Dr. Suzanne Steinbaum is an attending cardiologist in private practice specializing in prevention and wellness using her unique, personalized strategy designed specifically for women called SRSHeart that empowers them to live heart-healthy lives. Previously, she was the director of Women’s Cardiovascular Prevention, Health and Wellness at The Mount Sinai Hospital in New York City and director of Women’s Heart Health at Northwell Lenox Hill, also in New York City. Author of Dr. Suzanne Steinbaum’s Heart Book: Every Woman’s Guide to a Heart Healthy Life and coauthor of Lower Your Blood Pressure Naturally, she has been awarded a New York Times Super Doctor and a Castle Connolly Top Doctor for Cardiovascular Disease and named to New York magazine’s prestigious Best Doctors list. Dr. Steinbaum is a Fellow of the American College of Cardiology and the American Heart Association, and a national spokesperson for the Go Red for Women campaign and a chairperson of the Go Red for Women in New York City. She is on the New York City Board of the American Heart Association. Dr. Suzanne’s motto for life balance, success, healing and ultimate happiness is simply “live from the heart.” Learn more at her website at DrSuzanneSteinbaum.com and on Facebook and Twitter.
It’s tough to find balance when so many different things are pulling at us. But you can—you must—decide what to give the most energy to at any moment.
In this episode, Bottom Line President Sarah Hiner and Dr. Steinbaum discuss the gender bias that exists in emergency rooms and throughout hospitals and doctor’s offices around the world.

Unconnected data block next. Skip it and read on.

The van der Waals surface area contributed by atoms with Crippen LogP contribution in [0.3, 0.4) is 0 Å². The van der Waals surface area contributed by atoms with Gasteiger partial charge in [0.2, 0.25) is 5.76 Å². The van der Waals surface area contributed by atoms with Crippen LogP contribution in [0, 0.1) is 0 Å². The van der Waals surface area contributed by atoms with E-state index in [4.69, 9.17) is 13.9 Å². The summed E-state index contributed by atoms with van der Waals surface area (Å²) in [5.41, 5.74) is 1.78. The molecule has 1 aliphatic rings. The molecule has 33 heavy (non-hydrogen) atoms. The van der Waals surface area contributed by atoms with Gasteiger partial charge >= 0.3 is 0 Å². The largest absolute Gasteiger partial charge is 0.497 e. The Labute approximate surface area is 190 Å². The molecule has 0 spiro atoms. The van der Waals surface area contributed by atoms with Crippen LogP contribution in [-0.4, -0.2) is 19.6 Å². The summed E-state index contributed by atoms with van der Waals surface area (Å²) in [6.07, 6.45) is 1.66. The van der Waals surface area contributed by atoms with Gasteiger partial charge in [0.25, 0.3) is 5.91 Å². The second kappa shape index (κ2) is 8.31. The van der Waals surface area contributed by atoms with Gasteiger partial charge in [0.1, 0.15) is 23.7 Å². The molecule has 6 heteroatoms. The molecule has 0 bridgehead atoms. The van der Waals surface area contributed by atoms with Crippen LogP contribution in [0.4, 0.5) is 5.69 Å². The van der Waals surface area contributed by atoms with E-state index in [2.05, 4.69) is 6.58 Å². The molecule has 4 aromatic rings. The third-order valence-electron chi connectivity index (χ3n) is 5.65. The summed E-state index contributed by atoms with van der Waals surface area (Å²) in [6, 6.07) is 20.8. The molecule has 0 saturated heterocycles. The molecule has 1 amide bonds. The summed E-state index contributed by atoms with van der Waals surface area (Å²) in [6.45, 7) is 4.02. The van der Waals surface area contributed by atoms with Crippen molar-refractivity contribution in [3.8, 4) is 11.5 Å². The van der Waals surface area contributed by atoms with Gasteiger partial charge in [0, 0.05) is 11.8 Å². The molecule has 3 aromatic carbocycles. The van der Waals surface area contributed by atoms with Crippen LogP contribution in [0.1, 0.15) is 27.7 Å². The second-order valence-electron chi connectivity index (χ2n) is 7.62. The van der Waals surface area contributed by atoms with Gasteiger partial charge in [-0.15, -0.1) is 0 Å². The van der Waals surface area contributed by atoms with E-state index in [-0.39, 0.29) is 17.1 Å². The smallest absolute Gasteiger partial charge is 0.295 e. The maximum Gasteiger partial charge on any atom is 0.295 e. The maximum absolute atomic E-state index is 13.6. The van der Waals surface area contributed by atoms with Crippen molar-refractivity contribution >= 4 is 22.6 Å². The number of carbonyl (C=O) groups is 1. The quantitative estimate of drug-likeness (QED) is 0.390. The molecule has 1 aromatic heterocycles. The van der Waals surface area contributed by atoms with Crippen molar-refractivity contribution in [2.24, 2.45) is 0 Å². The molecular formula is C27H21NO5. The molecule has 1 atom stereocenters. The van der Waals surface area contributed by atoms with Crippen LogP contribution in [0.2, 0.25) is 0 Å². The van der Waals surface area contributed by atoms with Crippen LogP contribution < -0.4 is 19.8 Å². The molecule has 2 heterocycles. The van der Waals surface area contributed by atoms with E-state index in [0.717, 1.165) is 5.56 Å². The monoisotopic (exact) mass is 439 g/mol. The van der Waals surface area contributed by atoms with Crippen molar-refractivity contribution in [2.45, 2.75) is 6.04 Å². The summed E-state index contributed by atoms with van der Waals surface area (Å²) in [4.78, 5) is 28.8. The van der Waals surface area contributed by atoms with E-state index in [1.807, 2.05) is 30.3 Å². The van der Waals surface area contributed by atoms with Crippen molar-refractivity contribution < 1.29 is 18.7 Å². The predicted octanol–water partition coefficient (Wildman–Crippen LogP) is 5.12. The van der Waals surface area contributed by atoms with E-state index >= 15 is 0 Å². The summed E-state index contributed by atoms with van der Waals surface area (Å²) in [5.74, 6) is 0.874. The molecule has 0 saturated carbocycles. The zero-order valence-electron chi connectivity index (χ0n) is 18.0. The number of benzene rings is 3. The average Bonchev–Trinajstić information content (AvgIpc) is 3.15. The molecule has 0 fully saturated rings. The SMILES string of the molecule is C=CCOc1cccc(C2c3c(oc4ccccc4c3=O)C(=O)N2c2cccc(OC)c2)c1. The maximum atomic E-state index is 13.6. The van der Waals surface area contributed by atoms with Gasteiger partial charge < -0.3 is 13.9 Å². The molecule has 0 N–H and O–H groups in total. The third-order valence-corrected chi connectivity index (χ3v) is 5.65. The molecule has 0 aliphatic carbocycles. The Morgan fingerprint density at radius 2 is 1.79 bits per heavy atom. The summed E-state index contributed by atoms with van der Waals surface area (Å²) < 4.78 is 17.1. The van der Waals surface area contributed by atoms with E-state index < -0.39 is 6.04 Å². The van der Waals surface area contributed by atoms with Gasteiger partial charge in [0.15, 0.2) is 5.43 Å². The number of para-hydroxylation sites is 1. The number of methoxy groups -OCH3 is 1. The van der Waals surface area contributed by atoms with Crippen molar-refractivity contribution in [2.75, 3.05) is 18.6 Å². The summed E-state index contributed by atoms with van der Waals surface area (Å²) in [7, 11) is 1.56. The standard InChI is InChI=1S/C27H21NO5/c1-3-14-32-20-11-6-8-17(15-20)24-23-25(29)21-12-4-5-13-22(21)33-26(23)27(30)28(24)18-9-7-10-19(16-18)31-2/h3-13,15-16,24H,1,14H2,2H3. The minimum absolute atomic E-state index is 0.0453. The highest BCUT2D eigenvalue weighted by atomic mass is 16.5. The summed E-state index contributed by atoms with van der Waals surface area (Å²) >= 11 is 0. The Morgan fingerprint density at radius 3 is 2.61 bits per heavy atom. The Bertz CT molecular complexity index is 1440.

Heart disease doesn’t appear out of nowhere. If your doctor doesn’t recognize your heart issues, it is up to you to ensure they do—before a heart attack!
Heart disease may be preventable 80% of the time, but 20% of the time, it is difficult or impossible to make an impact with lifestyle choices alone.
How can you make it through the holidays unscathed? To get something different you have to do something different. It’s time to change your perspective!
Patients must advocate for themselves, and asking questions is where this begins. Here, secrets of better communication with your doctor.
Bad news combined with the empathetic nature of many women has caused symptoms of stress and heart disease to surge. Five ways to protect your heart.
Exercising and eating right are simply not enough. The influence of community on health is largely underestimated. Don’t ignore it!
1 in 3 women (and 1 in 4 men) don’t exercise enough to prevent chronic diseases like heart disease, type 2 diabetes, dementia, cancer. Can you do better?
When every day seems to bring different information about how to take care of yourself, what should you really do? Advice from Dr. Suzanne Steinbaum.
Precision medicine has become extremely helpful in cardiology. And you don’t need expensive tests to figure out what’s right for you.
I neglected my own needs for years, giving until I made myself literally sick. I finally realized that caring for myself was key to making it all work.
Dr. Steinbaum shares her heartfelt account of how exercise is the most powerful, whole-health action you can take to improve every aspect of your life.
Why is it so hard to ask for help? It’s time to get past the self-imposed stigma, and talk to your “posse.”
Life is about change. But what do we do with the debilitating fear that can come along with it? Read here about the tools to help you through.